This is where the matter of music interpretation comes into play, along with a host of questions. How intimately acquainted with the original subject matter should the musician be? Is it part of a larger tradition? Such is the case with Don Juan, which Mozart set to great effect, and Strauss revered Mozart; so is it fair to ask whether Strauss was influenced not only by Molina and Byron but by Mozart as well? What of the context of a movement or motif in a larger work? With Scheherazade it is clear that the second movement is not a literal musical telling of the Kalendar story; perhaps the movement is about Scheherazade’s telling of the story rather than the story itself? But then, though the work evokes the mysticism of the Orient, it is at its heart Russian—so, then, should it sound ‘authentically’ Oriental or authentically Russian? Ah, the questions!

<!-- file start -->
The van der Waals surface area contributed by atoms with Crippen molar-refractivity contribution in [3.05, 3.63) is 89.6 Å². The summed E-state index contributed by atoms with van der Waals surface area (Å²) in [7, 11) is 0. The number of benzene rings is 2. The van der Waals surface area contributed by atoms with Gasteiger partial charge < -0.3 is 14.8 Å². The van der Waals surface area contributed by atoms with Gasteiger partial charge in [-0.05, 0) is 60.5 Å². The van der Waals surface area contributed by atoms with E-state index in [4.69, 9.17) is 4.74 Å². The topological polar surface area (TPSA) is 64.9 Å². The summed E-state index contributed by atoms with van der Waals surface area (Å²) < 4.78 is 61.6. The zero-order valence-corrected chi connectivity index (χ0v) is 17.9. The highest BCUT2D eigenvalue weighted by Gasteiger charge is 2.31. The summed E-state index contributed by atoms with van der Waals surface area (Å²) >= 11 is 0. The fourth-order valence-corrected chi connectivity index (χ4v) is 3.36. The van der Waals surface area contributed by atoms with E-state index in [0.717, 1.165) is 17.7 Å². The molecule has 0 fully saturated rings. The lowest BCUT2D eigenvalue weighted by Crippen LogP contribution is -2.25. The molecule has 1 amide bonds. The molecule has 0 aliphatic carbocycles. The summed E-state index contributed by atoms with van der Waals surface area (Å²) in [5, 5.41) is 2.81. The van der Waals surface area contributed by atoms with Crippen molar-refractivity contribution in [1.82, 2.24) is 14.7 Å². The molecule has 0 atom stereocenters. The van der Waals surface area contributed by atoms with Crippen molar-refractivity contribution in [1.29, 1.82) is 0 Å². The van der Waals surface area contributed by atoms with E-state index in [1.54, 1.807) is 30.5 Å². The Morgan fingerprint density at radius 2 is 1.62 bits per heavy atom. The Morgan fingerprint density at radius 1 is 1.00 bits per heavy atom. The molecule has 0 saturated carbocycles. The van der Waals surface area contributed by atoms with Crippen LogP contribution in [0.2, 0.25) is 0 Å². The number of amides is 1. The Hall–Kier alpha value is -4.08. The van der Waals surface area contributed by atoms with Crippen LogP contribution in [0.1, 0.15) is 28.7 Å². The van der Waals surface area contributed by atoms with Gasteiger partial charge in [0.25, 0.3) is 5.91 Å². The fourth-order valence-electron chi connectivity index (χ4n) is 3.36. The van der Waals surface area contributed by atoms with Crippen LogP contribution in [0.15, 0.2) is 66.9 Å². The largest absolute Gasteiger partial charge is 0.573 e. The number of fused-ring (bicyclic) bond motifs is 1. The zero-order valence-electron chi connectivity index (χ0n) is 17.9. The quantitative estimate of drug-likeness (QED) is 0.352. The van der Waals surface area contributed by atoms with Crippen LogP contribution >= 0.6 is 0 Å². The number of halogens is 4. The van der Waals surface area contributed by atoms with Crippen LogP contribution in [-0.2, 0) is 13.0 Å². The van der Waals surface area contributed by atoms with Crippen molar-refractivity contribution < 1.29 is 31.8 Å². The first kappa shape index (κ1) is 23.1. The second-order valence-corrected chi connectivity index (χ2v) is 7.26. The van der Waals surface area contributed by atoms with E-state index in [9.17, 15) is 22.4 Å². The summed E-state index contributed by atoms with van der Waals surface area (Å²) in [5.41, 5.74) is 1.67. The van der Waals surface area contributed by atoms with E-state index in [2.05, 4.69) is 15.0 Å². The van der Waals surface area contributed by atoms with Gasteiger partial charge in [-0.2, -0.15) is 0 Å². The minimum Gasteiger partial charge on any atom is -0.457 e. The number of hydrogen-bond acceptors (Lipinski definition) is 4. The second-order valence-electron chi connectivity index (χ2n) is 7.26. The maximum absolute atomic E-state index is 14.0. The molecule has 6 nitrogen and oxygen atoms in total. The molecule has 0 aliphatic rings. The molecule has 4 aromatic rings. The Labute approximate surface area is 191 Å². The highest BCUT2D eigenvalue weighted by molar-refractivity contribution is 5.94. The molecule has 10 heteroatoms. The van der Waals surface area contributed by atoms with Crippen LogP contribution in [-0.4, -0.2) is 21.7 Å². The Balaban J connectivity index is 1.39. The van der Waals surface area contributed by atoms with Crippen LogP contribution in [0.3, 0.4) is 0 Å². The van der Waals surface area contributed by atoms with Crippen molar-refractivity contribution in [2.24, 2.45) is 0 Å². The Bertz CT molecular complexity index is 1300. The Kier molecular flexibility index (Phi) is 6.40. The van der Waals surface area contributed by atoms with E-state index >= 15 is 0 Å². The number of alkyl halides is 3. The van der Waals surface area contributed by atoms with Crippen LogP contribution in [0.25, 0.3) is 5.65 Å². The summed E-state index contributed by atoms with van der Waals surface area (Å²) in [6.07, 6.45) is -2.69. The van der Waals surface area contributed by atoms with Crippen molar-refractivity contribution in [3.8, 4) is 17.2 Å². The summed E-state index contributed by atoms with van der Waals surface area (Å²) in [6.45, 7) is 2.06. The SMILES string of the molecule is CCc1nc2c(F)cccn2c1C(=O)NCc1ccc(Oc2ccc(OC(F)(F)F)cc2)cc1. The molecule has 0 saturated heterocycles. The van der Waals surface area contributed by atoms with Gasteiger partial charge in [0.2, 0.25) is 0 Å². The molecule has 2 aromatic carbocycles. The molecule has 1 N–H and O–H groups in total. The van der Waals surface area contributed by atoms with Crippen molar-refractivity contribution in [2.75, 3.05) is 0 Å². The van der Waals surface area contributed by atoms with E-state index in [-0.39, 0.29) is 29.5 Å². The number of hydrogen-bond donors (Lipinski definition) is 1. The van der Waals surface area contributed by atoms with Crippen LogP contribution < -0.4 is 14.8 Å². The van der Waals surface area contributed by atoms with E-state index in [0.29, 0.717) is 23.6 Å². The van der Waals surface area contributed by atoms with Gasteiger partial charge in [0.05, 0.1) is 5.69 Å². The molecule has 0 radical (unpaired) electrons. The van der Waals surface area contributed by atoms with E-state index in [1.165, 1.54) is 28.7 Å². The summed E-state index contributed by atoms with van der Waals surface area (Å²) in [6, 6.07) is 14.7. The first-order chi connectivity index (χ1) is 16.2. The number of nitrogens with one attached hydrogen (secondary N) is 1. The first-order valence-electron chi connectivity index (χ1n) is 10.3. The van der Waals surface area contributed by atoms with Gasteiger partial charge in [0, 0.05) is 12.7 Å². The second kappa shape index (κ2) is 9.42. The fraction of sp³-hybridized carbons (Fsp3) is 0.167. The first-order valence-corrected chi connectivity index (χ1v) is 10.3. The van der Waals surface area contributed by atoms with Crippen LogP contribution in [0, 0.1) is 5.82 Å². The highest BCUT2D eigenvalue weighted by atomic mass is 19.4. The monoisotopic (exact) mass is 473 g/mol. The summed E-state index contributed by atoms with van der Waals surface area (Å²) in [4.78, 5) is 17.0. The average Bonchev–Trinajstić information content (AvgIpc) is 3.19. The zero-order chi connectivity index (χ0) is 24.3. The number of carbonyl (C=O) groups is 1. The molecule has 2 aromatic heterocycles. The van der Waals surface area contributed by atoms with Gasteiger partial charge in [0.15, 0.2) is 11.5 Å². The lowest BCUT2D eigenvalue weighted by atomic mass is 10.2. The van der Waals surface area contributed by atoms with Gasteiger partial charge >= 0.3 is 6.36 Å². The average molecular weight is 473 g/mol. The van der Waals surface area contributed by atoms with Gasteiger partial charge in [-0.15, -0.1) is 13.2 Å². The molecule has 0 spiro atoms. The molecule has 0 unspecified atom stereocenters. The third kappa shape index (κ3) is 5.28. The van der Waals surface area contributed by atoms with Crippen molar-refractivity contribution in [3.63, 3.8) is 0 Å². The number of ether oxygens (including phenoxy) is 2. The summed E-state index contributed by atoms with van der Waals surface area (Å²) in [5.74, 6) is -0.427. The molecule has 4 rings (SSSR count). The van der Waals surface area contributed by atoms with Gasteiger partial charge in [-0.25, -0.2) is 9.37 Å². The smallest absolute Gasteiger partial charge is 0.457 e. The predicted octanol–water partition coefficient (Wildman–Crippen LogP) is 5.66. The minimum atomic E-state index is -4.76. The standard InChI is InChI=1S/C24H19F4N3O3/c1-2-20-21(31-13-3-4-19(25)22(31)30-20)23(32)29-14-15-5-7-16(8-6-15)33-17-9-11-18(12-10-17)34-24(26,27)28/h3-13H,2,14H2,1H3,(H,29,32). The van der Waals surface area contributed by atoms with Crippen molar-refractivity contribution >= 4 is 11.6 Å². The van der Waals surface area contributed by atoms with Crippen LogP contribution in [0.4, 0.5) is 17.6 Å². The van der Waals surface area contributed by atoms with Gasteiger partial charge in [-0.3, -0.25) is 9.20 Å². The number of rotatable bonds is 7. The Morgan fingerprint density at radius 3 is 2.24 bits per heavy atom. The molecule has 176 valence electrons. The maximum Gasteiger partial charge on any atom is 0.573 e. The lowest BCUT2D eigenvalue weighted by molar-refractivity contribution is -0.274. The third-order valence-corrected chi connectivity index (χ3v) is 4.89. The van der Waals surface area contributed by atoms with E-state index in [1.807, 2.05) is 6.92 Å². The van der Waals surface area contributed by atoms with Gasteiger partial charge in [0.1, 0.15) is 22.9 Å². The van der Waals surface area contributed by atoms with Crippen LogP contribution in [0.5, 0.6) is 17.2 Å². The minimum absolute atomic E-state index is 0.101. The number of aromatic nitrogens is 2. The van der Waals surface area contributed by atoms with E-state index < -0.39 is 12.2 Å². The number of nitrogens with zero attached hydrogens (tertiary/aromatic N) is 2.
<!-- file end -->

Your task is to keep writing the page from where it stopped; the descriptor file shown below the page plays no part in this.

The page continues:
There is yet another matter that arises from the performance of programmatic music, and that is music which has been taken from a dramatic work. The orchestral repertoire is full of overtures and suites taken from ballet, opera and stage plays.